Today a friend asked what I thought about the idea out there in the Evangelical blog-o-sphere regarding the lack of men in the church. Specifically, a number of [male] pastors are stating the need to focus on recruiting more men in church leadership, because men are in the minority in their congregations and clearly if this isn’t addressed, the church will degenerate into…whatever the church degenerates into without men. I don’t know about other churches, but we have some men at Quest. Some in leadership (half our pastoral staff are male, including our lead pastor), some in the pews, and I don’t feel a dearth of male presence. I do have a few thoughts around the notion that the church will go to hell in a handbasket if we do not recruit more male leaders in a hurry.
1. Our churches aren’t supposed to mirror the surrounding world. In Jesus’ day, the folks who felt most welcome hanging out with the Messiah were those on the margins. Those who were not fully welcomed elsewhere. In the Jewish parlance of his times, that meant women, ethnic and cultural minorities, lepers, fishermen, and a precious few who may have been regarded as ‘Jews amongst Jews’. If our churches are welcoming to women in a culture where women are still paid less, who have never seen a woman president or vice president, who are constantly degraded and treated as objects in media and culture, who are more likely to be hungry, exploited, and abused, could it be that we’re doing something right instead of doing something wrong? Could the emphasis on a need for more male presence be also an affirmation to women that they aren’t ‘enough’ in the church just as they aren’t ‘enough’ in society? Don’t get me wrong, I feel called to minister to men as much as to women, and feel that they also need to be welcomed in our churches. It does make sense to me that a religion calling all in power to humble themselves and give up privilege could be most uncomfortable to those who have the most to lose.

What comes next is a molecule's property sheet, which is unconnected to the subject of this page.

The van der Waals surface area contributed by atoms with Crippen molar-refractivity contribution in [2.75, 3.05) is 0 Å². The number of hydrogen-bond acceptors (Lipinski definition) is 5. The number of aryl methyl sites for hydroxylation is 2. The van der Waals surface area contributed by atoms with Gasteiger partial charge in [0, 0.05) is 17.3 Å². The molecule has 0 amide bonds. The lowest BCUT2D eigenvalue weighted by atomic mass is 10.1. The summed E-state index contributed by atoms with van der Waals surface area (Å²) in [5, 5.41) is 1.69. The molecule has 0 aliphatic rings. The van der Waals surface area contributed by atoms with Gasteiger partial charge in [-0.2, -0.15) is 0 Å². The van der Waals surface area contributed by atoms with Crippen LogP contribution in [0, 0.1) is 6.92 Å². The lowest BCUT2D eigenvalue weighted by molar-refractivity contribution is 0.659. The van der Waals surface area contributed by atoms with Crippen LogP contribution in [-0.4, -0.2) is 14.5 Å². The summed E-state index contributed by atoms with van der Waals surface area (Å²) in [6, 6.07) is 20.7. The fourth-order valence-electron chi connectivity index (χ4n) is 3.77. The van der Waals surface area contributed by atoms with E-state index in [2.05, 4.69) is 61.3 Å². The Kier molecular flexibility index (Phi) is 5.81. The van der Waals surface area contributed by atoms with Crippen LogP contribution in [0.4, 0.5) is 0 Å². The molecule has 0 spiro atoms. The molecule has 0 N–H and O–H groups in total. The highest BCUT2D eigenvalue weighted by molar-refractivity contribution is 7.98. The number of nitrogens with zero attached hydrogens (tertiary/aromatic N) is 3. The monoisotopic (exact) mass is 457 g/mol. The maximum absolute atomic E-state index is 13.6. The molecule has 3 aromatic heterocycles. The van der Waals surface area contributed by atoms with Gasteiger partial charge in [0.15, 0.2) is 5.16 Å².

2. We have a leadership problem here, folks. To my friends in the mainline, it’s absolutely unfathomable that we who call ourselves evangelical are still caught up in the women in leadership debate. It’s an embarrassment, it’s a justice issue, and it will kill us if we do not resolve it. I find a lot of folks saying “I’d support women on paper, but in reality, I think the culture wouldn’t understand it.” Really? Have you ever met a female doctor? Lawyer? Supreme court judge? Governor? Regardless of your political leanings, women in the workplace isn’t something new or different. Women in ministry isn’t something new or different. The voices we have traditionally marginalized because they haven’t come from the Western canon of white males are the very voices we’re continually resistant to hearing today, whether these voices come from other cultures, from women, or from whomever we can’t wrap our mind around seeing as Christian.
3. Male leadership doesn’t automatically attract men. I realize it’s easier to spend time with someone you can relate to, or who looks like you, but the Gospel is not some sort of exclusive boy’s [or whatever] club. For that matter, some of the very congregations led by males have a female majority, and churches led by women have male congregants. For most folks in the evangelical church, I feel there’s a significant ‘fear factor’ at work. If you haven’t seen a woman as a lead pastor before, there tend to be irrational fears about what that might look like, how it would work, and a sense that it’s not ‘normal’ or ‘natural’. On the flip side, those who were raised with women pastors wonder why this is even a discussion, because it seems ‘normal’ to them.
Tired of this rant? So am I. It disappoints me that we still are not willing to be the Body of Christ, and that we are still hung up on an image of what we think it should look like. As long as the church continues to be focused on image, like so much window dressing, we are missing the point of becoming the people of God, opening ourselves to be used to God’s purpose, on Earth as in heaven. Sigh.